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NBA. Knicks fans got some backup yesterday from Charles Oakley. The 44-year-old former Knicks forward was just as flagrant with his words when it came to the befuddled franchise as he was with his elbows during his 19-year career.
“They don’t have a leader. A lot of the guys on the team don’t know how to play basketball,” said Oakley, who paired with former teammate Charles Smith yesterday morning at Madison Square Garden to promote SpikeTV’s “Pros vs. Joes.” “They don’t look like they’ve been playing basketball on a day-to-day basis.”
It’s an argument justified by the Knicks’ 13-28 record and a 12.8 average margin of defeat. But while head coach Isiah Thomas has received most of the flak, Oakley exonerated him.
“I don’t think they have a lot of talent,” he said. “They have a lot of guys making money. That doesn’t mean you have talent.”
Thomas’ cause is not aided when he’s lost the tenacity he played with for so many years against Oakley. Coaching and playing are like night and day to Oakley, but he said he expected more feistiness out of Thomas than he has shown. It also doesn’t help he has a misguided “superstar” in Stephon Marbury.
“Stephon should be more of a leader and more of a outgoing guy,” Oakley said. “I think Stephon wanted too much [money], personally.”
Former Knicks guard John Starks, who coached the Charleses to a 7-1 record in the morning session, agreed.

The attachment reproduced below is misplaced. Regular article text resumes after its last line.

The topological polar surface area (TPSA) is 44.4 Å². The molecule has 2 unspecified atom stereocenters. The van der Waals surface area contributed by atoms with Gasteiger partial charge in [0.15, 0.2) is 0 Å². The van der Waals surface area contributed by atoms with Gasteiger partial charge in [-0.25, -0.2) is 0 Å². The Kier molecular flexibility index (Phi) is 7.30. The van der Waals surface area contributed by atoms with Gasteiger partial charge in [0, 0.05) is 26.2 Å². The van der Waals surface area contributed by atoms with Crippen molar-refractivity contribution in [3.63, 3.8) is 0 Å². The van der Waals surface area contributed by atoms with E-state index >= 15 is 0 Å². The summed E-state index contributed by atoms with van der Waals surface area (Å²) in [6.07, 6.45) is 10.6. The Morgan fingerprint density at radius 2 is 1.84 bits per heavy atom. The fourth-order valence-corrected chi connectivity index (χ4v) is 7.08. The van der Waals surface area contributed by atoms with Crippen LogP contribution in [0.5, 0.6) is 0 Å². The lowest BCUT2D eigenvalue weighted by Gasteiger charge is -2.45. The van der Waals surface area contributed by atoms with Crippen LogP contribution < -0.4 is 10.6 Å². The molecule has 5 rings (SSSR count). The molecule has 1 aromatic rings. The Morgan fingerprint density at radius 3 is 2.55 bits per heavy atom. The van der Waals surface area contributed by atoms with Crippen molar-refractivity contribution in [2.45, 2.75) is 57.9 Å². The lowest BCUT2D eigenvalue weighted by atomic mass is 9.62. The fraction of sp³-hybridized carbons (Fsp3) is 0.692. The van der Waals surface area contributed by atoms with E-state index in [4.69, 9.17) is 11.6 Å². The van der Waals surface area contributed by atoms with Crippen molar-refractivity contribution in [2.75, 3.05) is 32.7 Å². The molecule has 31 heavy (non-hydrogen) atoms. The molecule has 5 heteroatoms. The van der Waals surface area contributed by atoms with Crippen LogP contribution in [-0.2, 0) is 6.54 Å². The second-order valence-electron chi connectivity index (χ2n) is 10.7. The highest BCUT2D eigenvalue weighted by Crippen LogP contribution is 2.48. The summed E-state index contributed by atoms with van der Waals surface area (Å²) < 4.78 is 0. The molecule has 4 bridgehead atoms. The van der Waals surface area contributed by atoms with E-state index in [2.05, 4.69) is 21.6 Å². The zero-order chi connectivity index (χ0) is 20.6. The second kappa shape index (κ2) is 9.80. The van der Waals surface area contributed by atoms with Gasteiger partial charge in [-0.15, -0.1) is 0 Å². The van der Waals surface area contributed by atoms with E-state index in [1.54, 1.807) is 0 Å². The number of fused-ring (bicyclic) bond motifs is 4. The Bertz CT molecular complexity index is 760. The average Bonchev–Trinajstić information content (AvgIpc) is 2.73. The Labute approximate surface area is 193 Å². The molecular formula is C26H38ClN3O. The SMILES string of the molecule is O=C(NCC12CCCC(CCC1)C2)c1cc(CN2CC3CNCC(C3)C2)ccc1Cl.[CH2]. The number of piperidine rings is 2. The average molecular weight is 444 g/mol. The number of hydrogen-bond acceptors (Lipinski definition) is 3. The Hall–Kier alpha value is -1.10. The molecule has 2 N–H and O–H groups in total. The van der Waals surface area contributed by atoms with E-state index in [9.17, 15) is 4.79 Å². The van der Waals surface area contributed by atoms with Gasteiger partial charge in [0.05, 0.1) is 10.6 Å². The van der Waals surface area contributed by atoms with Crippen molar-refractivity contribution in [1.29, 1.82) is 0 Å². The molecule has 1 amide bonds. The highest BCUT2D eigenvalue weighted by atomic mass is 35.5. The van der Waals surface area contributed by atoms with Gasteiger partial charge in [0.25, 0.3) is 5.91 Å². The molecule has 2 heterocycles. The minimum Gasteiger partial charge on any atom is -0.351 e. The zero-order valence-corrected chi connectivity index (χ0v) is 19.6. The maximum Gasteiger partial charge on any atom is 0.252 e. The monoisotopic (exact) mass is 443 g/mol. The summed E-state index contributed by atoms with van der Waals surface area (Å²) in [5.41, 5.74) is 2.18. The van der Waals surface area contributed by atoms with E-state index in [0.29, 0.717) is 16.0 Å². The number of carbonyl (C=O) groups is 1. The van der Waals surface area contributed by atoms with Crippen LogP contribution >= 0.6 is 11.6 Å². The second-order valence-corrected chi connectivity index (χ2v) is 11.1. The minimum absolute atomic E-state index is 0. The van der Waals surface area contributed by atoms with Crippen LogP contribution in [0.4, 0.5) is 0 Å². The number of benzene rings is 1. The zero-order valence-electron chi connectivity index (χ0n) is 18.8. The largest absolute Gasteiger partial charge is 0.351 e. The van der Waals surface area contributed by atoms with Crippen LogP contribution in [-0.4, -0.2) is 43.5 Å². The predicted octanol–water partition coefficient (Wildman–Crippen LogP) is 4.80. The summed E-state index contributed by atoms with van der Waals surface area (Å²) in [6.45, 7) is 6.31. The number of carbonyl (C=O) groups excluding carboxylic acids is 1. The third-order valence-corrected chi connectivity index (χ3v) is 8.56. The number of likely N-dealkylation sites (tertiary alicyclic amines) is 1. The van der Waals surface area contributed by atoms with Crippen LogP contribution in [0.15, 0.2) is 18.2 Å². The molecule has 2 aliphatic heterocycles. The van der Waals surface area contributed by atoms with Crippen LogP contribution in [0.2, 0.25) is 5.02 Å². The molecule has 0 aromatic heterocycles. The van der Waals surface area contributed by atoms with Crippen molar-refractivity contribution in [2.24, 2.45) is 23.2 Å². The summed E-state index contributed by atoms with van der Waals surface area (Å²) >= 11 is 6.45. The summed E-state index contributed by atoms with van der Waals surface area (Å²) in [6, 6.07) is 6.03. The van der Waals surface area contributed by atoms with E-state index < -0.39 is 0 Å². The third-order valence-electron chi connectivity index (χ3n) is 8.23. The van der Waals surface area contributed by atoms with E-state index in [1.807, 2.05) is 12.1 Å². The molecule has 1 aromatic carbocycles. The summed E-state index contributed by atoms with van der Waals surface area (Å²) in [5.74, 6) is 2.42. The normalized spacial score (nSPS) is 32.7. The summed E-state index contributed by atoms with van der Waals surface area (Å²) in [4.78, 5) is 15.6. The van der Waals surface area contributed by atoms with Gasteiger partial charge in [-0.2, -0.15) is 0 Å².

“It’s kind of mind-boggling,” said Starks, who still works for the Knicks. “They can’t stay focused.”
Neither Smith nor Starks could remember a time during their playing days when a whole team did not come to the arena ready to play night in and night out.
Every player is going to struggle with something at one point in the season, Smith said. That’s what teammates are for — to pick each other up and re-focus them. The way the Knicks are operating, there’s probably not a lot of guidance from anyone in the locker room, he said.
Smith remembers when he came to New York before the 1992 season. He realized the importance of going out with teammates during off days, eating with them away from the court and just being “guys who hang out.” That’s how a successful team learns to gel with new players coming in, something Eddy Curry admitted earlier this season was not the team’s strong point.
“We do enough,” Curry said in December.
Oakley said he can think of a place for these “jokers” to go and bond for a while — a tattoo parlor.
“All of them got 30, 40 tattoos,” he said. “I think they’re too friendly with other players. They smile and joke.”
There’s nothing to smirk about. The only thing that is laughable, Oakley said, is the team's lack of leadership. It’s not coming from Marbury, and he doesn’t expect it from Zach Randolph or Curry, who have softened the image of a bruising blue and orange inside game, which Oak and Patrick Ewing built a career on more than a decade ago.
“Randolph is just a double-double guy and [Curry] hasn’t been in shape in two or three years,” he said. “They lose the same way, by 20, 30 points. If you’re going to lose, lose going out – bodies on the floor, making an effort on defense. If you lose 30-something games by the All-Star break, it’s a disgrace.”